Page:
I find that striking and fielding type units can be quite a challenge to the younger students as they have not developed the necessary hand and eye coordination skills to enable them to actually strike and field a ball successfully. Another consideration is that often times there is only so much equipment to go around. We certainly don’t want our kids idle and having to wait in long lines to be able to practice striking a ball off of a tee or fielding a ball.
Bearing this in mind, I believe that working with the students to practice and develop hand and eye coordination is critical as it builds the foundation of skills that are transferable to all striking and fielding type sports.
Today’s grade 1 lesson was about just this and I had the students, both individually and in pairs, work on 3 different activities; catching a bean bag that they threw up in the air, catching a bean bag on their tennis racket (they flung the bean bag up then caught it on the strings of the racket), and finally popping a tennis ball up in the air, letting it bounce then popping it up again and again. They would work on each of these skills individually first, then do it with a partner. After each activity, they were required to record the number of successful catches or tennis pop ups individually and with their partners(please examples of student assessment below).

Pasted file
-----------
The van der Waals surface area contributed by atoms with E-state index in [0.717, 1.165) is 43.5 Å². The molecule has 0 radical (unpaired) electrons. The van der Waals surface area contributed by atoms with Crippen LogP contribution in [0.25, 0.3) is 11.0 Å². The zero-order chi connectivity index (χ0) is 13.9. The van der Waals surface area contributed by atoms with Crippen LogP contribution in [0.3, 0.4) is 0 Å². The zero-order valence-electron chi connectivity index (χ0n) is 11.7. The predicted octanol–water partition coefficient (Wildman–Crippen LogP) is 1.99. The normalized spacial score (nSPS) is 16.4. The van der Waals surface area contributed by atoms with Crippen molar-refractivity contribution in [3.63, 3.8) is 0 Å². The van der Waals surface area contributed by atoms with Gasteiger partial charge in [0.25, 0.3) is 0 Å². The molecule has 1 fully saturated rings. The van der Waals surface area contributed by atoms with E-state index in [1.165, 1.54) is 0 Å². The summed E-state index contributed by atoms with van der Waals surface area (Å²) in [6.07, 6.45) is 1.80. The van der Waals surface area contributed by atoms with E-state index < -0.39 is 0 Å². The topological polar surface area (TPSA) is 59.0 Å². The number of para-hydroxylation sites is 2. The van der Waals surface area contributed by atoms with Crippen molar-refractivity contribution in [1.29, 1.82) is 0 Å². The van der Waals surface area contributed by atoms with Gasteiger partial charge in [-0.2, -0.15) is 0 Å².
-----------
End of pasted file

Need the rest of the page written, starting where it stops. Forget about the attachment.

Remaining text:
As there are such a wide range of student abilities, activities such as this must be differentiated in order for learning and development to take place. The way I differentiated this lesson to suit all of my students was by getting the students to really inquiry into what level they believed they were at. Key questions that I asked were:
How easy is it for you to catch the bean bag with your hands or racket? and How easy is it for you to pop the tennis ball up in the air after it bounces? If the students answered something to the effect of “not easy at all” or “ I cannot do it”, I would have them stand still while throwing and catching (softer, easier throws or pop ups). If the students answered something like “I can do it, but it is not too easy”, I would have the students walk around slowly while catching and throwing or popping the tennis ball up. If the students answered (and a few did) that it was super easy, I would make them jog or run while throwing, catching, or popping tennis ball up.
The key was to challenge them by getting them out of their comfort zones!
KAUST Faculty, Pedagogical Coach. Presenter & Workshop Leader.IB Educator. #RunYourLife podcast host.